Before the peaceful Arab Spring protests in 2011, corruption within Bahrain was both reasonably low and manageable. On the corruption index, the country was ranked 46 out of 180 countries for handling corruption and held a moderate corruption score of 51 out of 100, with a score of ‘0’ being highly corrupt. However, after the 2011 movement was violently suppressed by the Bahraini government, the country has seen a significant rise in corruption. As of 2018, Bahrain is ranked 99 out of 180 countries for handling corruption and its corruption score dropped fifteen points to 36. The drops in both the country’s ranking and score are significant and can be directly attributed to the government crackdown on opposition societies following the 2011 protests.
After the protests forcibly came to an end, the Bahraini government quickly began to suppress all forms of political opposition. By increasing censorship of critical newspapers and eventually suspending all independent papers, imprisoning activists, and dissolving all major opposition groups, the Bahraini government effectively removed all “watch-dog” organizations that would normally keep corruption at stable levels. Bahrain has since begun seeing rapid rises in corruption throughout the private and public sectors of society.
One of the most notable cases of corruption that has occurred in the private sector was the scandal revolving around the American Aluminum company, Alcoa Inc. On 9 January 2014, Alcoa Inc. was charged with bribery by the United States (US) Securities and Exchange Commission (SEC) due to their dealings with smelteries in Bahrain. Alcoa Inc. settled with the SEC by paying 348 million dollars in fines and accepting an admission of guilt. The SEC reported in its investigation that they found Alcoa Inc. was bribing Bahraini officials, including members of the royal family, with roughly 110 million dollars over the course of years, making this one of the most extreme cases of bribery in US history. The SEC found that this extensive corruption occurred because Bahrain houses one of the largest aluminum smelters in the world, and Alcoa Inc. would send their raw materials there for refinement, exposing the company to the high levels of corruption found in Bahrain’s private sector.
Regarding corruption within the public sector, a large majority of corruption in Bahrain comes from the elites within the government. Since the government dissolved all oppositional groups, many elites within the government have seized this opportunity to increase their own personal standing. Led by Prime Minister Sheikh Khalifa bin Salman AlKhalifa, who is the uncle of Crown Prince Salman bin Hamad AlKhalifa, members of the royal family have been preventing all attempts to implement anti-corruption methods, which many believe is an effort to hide their own corruption. As of 2018, while some officials have been questioned, none have ever been brought to court for charges of corruption.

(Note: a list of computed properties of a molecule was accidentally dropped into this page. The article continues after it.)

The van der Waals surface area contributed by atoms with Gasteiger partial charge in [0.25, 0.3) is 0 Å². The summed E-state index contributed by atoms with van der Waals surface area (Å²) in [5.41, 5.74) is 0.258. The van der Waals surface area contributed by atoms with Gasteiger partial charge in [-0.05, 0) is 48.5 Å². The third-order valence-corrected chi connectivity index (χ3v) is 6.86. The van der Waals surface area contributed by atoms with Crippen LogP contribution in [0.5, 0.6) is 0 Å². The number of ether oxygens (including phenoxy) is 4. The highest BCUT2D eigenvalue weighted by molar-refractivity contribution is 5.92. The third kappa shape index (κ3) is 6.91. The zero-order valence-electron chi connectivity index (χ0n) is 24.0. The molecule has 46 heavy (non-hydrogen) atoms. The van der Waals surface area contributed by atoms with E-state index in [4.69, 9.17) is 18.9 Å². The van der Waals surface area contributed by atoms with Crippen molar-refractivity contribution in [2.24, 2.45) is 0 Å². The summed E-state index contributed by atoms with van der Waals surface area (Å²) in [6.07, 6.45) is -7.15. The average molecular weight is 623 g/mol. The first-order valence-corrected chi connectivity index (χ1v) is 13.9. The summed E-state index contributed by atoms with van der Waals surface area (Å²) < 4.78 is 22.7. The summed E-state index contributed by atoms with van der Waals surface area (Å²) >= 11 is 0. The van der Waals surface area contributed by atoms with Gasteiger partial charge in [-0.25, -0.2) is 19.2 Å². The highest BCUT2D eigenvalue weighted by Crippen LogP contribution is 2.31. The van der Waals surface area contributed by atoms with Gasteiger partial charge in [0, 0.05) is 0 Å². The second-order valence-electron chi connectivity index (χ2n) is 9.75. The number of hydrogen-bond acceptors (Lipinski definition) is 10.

One of the main ways that the Bahraini government has hampered investigations against corruption has been through the handicapping of the National Audit Court (NAC). The NAC was created by the king in 2002 with the intention of cracking down on corruption. The organization publishes annual reports to assess the current corruption issues within Bahraini society. However, due to meddling by elites, the NAC has been stripped of any ability to enforce the laws. The organization has been undermined to such an extent that the previously mentioned Alcoa Inc. scandal was never mentioned in any of its reports, and the NAC is not allowed to investigate the events retroactively. However, recent efforts by Crown Prince Salman suggest that the country may finally begin to seriously deal with matters of corruption.
As rampant corruption continues to be problematic within Bahrain, the situation does appear to be changing. From 2017 to 2018, the country’s corruption handling rank improved from 133 out of 180 to the previously mentioned 99 ranking. This can be attributed to the government updating its penal code on 25 January 2018 to increase the penalties for bribery and extend the Bahraini court’s jurisdictions to try offenders engaged in “international projects” abroad. The updated code now targets employees and public officials, as well as increases penalties. In addition, another force in creating nominal change has been Crown Prince Salman. One of the efforts pushed forward by the Crown Prince has demanded that the cases presented in the NAC’s report be brought to trial under the suspicion of corruption, with a focus on the country’s flour mill companies. By giving the NAC the ability to pursue cases of corruption, Bahrain can begin to make meaningful progress when dealing with corruption in both the private and public sectors.
Through these actions, it appears that the Bahraini Crown Prince does want to implement nominal reforms to begin tackling the pervasive corruption in the country, however, the best way to handle these efforts would be to reintroduce opposition societies and independent media outlets and to release political prisoners and prisoners of conscience. With the help of these groups and individuals, Bahrain and the corrupt elites will be held accountable, returning the country’s corruption levels to the stable levels seen before the 2011 crackdowns.
Ethan Cook is an Advocacy Intern with ADHRB.